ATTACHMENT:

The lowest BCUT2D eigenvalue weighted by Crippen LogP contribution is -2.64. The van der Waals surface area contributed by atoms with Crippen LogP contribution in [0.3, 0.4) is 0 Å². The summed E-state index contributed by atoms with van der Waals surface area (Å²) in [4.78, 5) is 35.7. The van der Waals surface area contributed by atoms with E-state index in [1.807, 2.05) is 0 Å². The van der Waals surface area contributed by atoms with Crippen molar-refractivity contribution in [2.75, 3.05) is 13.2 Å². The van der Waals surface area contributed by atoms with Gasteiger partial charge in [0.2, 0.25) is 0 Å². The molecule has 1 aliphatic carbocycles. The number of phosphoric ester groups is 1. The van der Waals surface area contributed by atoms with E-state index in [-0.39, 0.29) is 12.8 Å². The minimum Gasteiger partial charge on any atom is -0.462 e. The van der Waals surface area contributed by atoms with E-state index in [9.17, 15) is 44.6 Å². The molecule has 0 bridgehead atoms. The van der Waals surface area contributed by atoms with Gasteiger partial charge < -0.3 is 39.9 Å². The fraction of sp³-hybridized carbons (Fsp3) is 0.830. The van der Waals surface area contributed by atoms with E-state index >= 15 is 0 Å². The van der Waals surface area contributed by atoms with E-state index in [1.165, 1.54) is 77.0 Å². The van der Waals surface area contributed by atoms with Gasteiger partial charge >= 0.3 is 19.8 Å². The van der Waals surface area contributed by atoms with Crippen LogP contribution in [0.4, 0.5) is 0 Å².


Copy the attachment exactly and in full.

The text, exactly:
The lowest BCUT2D eigenvalue weighted by Crippen LogP contribution is -2.64. The van der Waals surface area contributed by atoms with Crippen LogP contribution in [0.3, 0.4) is 0 Å². The summed E-state index contributed by atoms with van der Waals surface area (Å²) in [4.78, 5) is 35.7. The van der Waals surface area contributed by atoms with E-state index in [1.807, 2.05) is 0 Å². The van der Waals surface area contributed by atoms with Crippen molar-refractivity contribution in [2.75, 3.05) is 13.2 Å². The van der Waals surface area contributed by atoms with Gasteiger partial charge in [0.2, 0.25) is 0 Å². The molecule has 1 aliphatic carbocycles. The number of phosphoric ester groups is 1. The van der Waals surface area contributed by atoms with E-state index in [-0.39, 0.29) is 12.8 Å². The minimum Gasteiger partial charge on any atom is -0.462 e. The van der Waals surface area contributed by atoms with E-state index in [9.17, 15) is 44.6 Å². The molecule has 0 bridgehead atoms. The van der Waals surface area contributed by atoms with Gasteiger partial charge < -0.3 is 39.9 Å². The fraction of sp³-hybridized carbons (Fsp3) is 0.830. The van der Waals surface area contributed by atoms with E-state index >= 15 is 0 Å². The van der Waals surface area contributed by atoms with E-state index in [1.165, 1.54) is 77.0 Å². The van der Waals surface area contributed by atoms with Gasteiger partial charge >= 0.3 is 19.8 Å². The van der Waals surface area contributed by atoms with Crippen LogP contribution in [0.4, 0.5) is 0 Å².